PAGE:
Hungary’s Prime Minister Viktor Orban also hinted at a possible exit from the EU saying, “The main lesson to be learnt from the UK's #referendum is that Brussels must listen to the voice of the people. Why is Hungary in the EU? Hungary is in the EU because we believe in a strong Europe.”

"But Europe is strong only if it can give answers to major issues such as immigration that would strengthen Europe itself and not weaken it. The EU failed to give these answers,” he added.

But, not all of Europe feels the same way.

Former Finnish Prime Minister Alexander Stubb described Brexit a “bad nightmare” in his tweet saying, “Please tell me I'm still sleeping and this is all just a bad nightmare!”

“European integration is about crisis management. No lack of crises at the moment: #brexit #refugees #euro #terrorism. No easy solutions,” he tweeted.

Germany’s Foreign Office quoted the country’s Foreign Minister Frank-Walter Steinmeier saying that it was “sobering” to hear that the "leave" camp won the referendum.

Luxembourg’s Prime Minister Bettel Xavier announced on Twitter that he regrets the Brexit results but pledged his country's support to the EU saying that it will continue to work for a strong European Union.

Spain's acting Prime Minister Mariano Rajoy on Friday reaffirmed the country’s commitment to the EU. “This result must make all [EU] member states reflect on how to strengthen ourselves more than ever to win back the vigor of the original spirit behind the European project and recover the interest, sympathy and attraction our citizens feel towards it,” he said.

Denmark’s Minister for Foreign Affairs Kristian Jensen tweeted saying, “I am stirred, not shaken. EU must reform, and Denmark will work to reform from within #brexit #dkpol.” He added that Prime Minister Lars Løkke Rasmussen will be issuing a statement shortly.

European Parliament President Martin Schulz has rejected the idea that a Brexit will trigger a domino effect across Europe. "We respect the way Great Britain has decided to go,” Schulz said. “David Cameron has put a great responsibility on his shoulders. We now have to negotiate seriously with Great Britain. It will be treated as a 'third country'.”

European Council President Donald Tusk promised an informal meeting of the other member countries and vowed to start a wider reflection on the future of the European Union.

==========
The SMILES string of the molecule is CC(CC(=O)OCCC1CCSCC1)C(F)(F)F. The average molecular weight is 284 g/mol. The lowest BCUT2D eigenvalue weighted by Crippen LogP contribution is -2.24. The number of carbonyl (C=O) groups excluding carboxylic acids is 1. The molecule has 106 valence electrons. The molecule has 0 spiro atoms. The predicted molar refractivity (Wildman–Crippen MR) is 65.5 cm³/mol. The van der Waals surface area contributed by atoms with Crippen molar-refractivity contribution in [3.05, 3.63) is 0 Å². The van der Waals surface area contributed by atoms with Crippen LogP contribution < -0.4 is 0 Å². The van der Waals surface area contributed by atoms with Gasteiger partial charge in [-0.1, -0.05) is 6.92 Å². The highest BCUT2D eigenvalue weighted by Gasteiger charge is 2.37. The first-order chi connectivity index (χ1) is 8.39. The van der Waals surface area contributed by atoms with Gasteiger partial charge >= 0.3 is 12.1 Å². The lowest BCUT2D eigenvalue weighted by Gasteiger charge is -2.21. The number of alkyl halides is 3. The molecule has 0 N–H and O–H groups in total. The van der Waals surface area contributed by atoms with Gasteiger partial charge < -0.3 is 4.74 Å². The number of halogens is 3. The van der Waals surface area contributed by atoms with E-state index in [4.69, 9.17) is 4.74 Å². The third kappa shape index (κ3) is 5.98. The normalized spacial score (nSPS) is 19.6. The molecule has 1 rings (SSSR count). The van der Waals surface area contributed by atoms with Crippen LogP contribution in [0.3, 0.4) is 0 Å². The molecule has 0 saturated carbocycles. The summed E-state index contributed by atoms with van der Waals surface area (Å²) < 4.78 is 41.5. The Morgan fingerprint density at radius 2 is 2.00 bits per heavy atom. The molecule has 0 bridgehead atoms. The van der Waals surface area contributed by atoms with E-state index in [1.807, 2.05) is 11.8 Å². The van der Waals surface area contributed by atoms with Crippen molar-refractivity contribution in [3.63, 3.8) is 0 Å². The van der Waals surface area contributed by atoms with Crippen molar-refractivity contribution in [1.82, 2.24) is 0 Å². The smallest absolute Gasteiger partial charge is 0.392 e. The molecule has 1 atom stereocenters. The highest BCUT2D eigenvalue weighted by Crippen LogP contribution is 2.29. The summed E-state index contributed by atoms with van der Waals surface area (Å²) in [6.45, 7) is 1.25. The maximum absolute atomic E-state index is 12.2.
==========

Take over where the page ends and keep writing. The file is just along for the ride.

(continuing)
Speaking from Brussels, Tusk said in a statement, “On behalf of the 27 leaders I can say that we determined to keep our unity as 27, for us the union is the framework for our common future. Until the United Kingdom formerly leaves the European Union, EU law will continue to apply to and within the UK.”

Brexit triggered reactions from leaders around the world. 

In the U.S., President Barack Obama had been briefed about the Brexit situation and is continuously being updated as events unfurl. “We expect the president will have an opportunity to speak to Prime Minister Cameron over the course of the next day, and we will release further comment as soon as appropriate,” a White House representative said.

Presumptive Republican presidential nominee Donald Trump said it was a “great thing” that the people of the U.K. have “taken back their country” in voting to leave the EU. The real estate mogul landed Friday at his Trump Turnberry golf resort in Scotland.

Australia’s Prime Minister Malcolm Turnbull said he expects a period of uncertainty and instability in global markets. “The impact on Australia immediately, directly, from a legal point of view, will be very limited because it will take some years for the United Kingdom to leave the European Union, to negotiate an exit,” he said. “However, we've seen already large falls on stock markets and there will be a degree of uncertainty for some time.”